Dear Angie: What do I need to know about mold in my air ducts? — Clint B., Dallas, Texas
Dear Clint: Mold can certainly grow in air ducts, but air duct cleaning professionals I’ve spoken with say it’s very uncommon.
Do you have visual evidence of mold in your ducts? If you can see or smell evidence of mold, you can probably skip having it tested and go straight to remediating it. Look for signs of water or moisture, especially in dark, hidden areas of the home.
If there is no evidence and you want to be sure you don't have mold, you could hire a qualified mold tester to check for mold. However, it's important to note that the Centers for Disease Control and Prevention states that there are no standards for what is an acceptable amount of mold, as every home contains some level of mold. The CDC recommends asking consultants who do testing to establish criteria for interpreting the results beforehand and share what they will do or recommendations they will make based on the results.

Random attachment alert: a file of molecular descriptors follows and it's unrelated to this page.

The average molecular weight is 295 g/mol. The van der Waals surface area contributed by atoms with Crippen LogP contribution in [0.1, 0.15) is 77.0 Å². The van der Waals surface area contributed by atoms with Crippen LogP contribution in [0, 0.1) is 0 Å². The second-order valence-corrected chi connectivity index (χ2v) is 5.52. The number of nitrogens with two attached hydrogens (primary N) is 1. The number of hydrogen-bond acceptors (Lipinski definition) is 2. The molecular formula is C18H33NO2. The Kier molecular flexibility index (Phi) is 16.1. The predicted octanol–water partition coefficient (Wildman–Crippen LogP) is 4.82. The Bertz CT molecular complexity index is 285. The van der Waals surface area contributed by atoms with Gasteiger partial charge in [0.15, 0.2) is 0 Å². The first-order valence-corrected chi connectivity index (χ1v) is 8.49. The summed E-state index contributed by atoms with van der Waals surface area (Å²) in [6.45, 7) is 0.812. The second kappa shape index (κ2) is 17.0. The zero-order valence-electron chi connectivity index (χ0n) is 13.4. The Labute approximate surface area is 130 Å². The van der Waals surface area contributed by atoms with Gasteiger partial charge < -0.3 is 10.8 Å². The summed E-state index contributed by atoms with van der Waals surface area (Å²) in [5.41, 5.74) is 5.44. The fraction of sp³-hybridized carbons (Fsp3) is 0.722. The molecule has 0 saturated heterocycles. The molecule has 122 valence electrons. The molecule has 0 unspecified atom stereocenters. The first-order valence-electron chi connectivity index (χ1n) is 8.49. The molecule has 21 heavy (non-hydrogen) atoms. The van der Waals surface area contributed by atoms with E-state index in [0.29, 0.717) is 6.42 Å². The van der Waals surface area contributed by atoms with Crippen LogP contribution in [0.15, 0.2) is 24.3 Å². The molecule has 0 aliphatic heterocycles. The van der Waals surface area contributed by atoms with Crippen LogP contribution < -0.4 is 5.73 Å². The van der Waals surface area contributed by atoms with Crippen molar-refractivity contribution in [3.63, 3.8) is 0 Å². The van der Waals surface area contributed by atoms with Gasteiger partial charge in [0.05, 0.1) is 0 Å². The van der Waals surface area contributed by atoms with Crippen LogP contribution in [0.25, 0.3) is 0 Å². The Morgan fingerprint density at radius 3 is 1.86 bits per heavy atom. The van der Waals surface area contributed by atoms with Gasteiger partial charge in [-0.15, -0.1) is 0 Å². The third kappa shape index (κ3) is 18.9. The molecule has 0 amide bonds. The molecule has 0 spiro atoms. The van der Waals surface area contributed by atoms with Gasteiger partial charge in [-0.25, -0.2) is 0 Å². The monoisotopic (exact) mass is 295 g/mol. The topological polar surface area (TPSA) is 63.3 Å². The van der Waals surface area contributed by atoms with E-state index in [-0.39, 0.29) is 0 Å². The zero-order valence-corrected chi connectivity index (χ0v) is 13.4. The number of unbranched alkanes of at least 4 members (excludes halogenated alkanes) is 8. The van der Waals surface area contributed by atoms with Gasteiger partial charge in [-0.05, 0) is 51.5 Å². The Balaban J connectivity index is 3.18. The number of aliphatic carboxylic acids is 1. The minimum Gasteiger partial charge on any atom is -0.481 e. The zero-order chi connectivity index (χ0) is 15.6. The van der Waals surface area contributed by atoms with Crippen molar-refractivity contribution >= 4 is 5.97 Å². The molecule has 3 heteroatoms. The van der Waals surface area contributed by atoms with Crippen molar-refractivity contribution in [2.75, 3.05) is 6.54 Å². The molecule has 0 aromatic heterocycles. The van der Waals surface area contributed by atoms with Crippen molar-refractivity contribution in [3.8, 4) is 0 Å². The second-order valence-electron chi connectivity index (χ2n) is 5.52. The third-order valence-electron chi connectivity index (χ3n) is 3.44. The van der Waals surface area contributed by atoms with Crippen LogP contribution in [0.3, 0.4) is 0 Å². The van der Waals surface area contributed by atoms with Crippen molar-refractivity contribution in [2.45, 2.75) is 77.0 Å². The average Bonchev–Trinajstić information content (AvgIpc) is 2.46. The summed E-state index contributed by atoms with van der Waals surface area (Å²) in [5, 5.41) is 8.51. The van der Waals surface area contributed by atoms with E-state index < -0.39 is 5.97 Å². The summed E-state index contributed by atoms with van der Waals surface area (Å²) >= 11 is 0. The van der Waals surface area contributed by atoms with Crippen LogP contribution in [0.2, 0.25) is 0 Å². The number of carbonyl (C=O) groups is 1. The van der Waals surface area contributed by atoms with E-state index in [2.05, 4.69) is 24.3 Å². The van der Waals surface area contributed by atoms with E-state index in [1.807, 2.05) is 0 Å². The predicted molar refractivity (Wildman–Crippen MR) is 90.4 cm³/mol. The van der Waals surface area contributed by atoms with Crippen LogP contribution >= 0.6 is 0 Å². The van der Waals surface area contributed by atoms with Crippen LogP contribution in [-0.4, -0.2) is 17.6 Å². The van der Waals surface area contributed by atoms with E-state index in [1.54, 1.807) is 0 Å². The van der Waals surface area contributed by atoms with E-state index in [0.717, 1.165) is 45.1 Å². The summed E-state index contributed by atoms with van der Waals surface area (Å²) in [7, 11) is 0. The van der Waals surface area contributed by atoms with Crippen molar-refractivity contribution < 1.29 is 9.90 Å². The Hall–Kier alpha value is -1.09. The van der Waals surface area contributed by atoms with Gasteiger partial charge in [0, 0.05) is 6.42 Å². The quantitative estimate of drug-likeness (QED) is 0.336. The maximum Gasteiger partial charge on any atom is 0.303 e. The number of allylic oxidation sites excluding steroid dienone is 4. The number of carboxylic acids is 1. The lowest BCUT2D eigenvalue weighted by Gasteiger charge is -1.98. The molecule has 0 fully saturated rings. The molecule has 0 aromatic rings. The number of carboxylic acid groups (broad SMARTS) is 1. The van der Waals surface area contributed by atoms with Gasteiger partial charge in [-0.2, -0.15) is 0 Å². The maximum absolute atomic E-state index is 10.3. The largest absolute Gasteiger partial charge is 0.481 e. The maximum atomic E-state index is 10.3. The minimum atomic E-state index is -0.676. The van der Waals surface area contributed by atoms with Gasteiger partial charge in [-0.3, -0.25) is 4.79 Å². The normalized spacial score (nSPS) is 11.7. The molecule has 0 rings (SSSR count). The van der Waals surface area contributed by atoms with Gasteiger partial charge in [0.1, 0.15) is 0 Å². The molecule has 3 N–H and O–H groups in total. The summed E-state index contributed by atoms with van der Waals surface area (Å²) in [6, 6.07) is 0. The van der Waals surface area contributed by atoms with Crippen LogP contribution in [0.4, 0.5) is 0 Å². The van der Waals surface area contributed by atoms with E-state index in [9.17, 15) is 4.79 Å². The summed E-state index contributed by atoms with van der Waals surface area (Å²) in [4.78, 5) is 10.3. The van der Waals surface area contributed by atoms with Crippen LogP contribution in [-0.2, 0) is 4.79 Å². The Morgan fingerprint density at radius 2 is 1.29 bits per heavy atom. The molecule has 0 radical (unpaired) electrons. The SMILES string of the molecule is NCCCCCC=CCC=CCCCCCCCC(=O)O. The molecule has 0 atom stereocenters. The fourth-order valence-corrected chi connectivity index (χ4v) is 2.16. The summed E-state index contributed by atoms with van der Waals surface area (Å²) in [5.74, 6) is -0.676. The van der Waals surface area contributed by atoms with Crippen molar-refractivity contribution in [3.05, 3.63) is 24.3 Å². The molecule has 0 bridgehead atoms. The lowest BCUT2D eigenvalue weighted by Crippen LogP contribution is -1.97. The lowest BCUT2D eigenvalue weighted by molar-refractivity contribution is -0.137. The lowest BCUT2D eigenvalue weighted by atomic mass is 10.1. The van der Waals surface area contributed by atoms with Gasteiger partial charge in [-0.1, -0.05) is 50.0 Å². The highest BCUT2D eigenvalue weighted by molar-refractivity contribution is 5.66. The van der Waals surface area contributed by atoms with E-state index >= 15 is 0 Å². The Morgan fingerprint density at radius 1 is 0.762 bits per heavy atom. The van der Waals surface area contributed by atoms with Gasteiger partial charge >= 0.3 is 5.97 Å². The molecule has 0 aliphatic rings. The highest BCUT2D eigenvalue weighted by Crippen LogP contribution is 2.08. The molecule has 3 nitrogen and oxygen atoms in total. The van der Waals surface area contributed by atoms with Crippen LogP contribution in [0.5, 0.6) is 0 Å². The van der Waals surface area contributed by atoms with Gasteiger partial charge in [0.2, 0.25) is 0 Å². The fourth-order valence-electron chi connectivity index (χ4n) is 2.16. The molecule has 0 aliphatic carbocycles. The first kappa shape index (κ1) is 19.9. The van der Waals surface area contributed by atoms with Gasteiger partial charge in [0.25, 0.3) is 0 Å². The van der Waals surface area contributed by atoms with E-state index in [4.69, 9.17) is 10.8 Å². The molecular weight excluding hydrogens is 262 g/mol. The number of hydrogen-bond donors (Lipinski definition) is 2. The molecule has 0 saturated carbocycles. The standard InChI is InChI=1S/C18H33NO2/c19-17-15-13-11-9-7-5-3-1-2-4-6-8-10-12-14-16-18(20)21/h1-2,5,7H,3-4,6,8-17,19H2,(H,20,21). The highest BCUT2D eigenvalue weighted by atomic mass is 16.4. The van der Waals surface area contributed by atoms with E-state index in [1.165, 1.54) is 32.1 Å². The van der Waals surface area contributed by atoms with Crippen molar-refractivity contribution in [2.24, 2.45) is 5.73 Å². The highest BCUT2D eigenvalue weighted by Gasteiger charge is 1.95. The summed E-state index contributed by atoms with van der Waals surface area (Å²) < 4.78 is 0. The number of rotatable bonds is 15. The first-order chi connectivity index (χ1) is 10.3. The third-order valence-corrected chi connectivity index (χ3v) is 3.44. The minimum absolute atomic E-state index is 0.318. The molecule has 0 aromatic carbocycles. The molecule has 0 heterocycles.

The good news is, because you live in Texas, you’re more likely to get accurate advice from a qualified mold tester. In 2005, Texas became the first state in the U.S. to regulate the mold remediation industry and require licensing for mold professionals. The company that inspects for mold can't be the same company that does the remediation — a situation many states still allow — which poses a conflict of interest, as a company that can both test for and remediate mold has an incentive to “find” mold. Testing can be expensive, however, as much as a few hundred dollars.